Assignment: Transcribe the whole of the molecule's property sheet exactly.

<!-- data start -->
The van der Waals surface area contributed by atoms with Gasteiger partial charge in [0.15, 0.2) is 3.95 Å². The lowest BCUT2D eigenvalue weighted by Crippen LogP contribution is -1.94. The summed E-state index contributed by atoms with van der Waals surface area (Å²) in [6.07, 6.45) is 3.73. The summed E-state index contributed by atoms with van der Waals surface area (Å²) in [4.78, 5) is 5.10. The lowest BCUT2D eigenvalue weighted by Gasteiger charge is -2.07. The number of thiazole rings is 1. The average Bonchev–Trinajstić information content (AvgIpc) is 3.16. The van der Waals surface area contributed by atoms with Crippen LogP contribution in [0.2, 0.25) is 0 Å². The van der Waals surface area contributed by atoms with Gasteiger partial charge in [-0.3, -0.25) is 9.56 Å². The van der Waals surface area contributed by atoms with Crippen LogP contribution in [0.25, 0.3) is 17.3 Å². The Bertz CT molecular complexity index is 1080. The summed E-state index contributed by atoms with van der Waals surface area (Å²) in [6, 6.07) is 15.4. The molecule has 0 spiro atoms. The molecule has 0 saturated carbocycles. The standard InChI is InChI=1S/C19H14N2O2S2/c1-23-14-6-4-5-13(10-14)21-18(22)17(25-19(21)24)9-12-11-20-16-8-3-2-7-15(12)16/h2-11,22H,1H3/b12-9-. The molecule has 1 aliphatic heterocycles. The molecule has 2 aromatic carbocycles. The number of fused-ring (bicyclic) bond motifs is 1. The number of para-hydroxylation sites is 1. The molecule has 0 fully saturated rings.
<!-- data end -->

The van der Waals surface area contributed by atoms with Gasteiger partial charge in [0.15, 0.2) is 3.95 Å². The lowest BCUT2D eigenvalue weighted by Crippen LogP contribution is -1.94. The summed E-state index contributed by atoms with van der Waals surface area (Å²) in [6.07, 6.45) is 3.73. The summed E-state index contributed by atoms with van der Waals surface area (Å²) in [4.78, 5) is 5.10. The lowest BCUT2D eigenvalue weighted by Gasteiger charge is -2.07. The number of thiazole rings is 1. The average Bonchev–Trinajstić information content (AvgIpc) is 3.16. The van der Waals surface area contributed by atoms with Crippen LogP contribution in [0.2, 0.25) is 0 Å². The van der Waals surface area contributed by atoms with Gasteiger partial charge in [-0.3, -0.25) is 9.56 Å². The van der Waals surface area contributed by atoms with Crippen LogP contribution in [0.25, 0.3) is 17.3 Å². The Bertz CT molecular complexity index is 1080. The summed E-state index contributed by atoms with van der Waals surface area (Å²) in [6, 6.07) is 15.4. The molecule has 0 spiro atoms. The molecule has 0 saturated carbocycles. The standard InChI is InChI=1S/C19H14N2O2S2/c1-23-14-6-4-5-13(10-14)21-18(22)17(25-19(21)24)9-12-11-20-16-8-3-2-7-15(12)16/h2-11,22H,1H3/b12-9-. The molecule has 1 aliphatic heterocycles. The molecule has 2 aromatic carbocycles. The number of fused-ring (bicyclic) bond motifs is 1. The number of para-hydroxylation sites is 1. The molecule has 0 fully saturated rings.